February 4, 2014
Samsung’s attempts at competing with the likes of Apple and Google using its own mobile operating system have proven challenging to get off the ground. The company’s Linux-based, open source operating system, Tizen, shows promise and most certainly has potential, but with initial investors and partners backing out, Samsung is having a difficult time getting to the point where it can add its software to the devices it already manufactures.
According to The Wall Street Journal, Samsung has poured a great deal of resources — billions of dollars, in fact — into Tizen to add some competition to the mobile software landscape. There’s a lot of potential for the software. Apple’s latest fiscal year figures reveal it made $16 billion in sales through its iTunes and App stores.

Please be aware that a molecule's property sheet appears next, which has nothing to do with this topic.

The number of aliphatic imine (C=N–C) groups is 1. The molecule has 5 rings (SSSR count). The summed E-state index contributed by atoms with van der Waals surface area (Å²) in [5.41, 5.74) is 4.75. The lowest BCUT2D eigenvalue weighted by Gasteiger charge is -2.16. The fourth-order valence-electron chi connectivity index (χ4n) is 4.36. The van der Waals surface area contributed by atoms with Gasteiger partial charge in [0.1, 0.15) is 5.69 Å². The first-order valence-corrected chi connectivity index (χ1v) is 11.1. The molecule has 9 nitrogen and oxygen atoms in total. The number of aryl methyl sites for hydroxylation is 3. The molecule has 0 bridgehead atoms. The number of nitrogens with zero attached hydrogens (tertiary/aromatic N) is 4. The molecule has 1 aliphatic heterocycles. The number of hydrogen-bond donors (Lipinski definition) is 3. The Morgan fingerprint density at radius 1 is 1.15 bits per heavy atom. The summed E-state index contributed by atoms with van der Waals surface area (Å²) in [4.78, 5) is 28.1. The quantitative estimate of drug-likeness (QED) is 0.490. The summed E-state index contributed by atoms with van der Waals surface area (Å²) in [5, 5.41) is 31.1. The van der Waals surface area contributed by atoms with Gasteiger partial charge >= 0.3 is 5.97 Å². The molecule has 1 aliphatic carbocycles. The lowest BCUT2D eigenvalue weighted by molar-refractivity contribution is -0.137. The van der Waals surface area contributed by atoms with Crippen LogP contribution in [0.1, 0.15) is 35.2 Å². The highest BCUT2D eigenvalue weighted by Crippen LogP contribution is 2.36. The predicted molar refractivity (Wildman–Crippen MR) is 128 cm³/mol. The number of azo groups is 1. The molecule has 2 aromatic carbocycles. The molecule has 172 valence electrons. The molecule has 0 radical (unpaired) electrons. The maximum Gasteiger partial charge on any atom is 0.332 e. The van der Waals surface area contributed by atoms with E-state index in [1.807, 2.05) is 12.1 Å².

Meanwhile, around 60 percent of Samsung’s 67,000 engineers are working specifically on software development for Tizen. Intel has helped significantly in the development process, too. “But some of the world’s major wireless carriers are beginning to pull their support of phones slated to run the platform,” WSJ reports.
In a surprising change of heart, Samsung’s closest partner, Japanese telco NTT DoCoMo, indefinitely put off its plans of releasing devices with Tizen built in. Sprint, Spain’s Telefónica and France’s Orange also rescinded their immediate interests in Tizen.
WSJ reports Tizen had around 6,000 apps in December, “a far cry from the nearly one million apps on Apple’s iOS.” Samsung’s complicated relationship with Google is likely also a contributing factor to the difficulty getting Tizen up and running.
“While Google and Samsung continue to talk up the strength of their partnership in public, the two companies increasingly were stepping on each other’s toes,” the article says.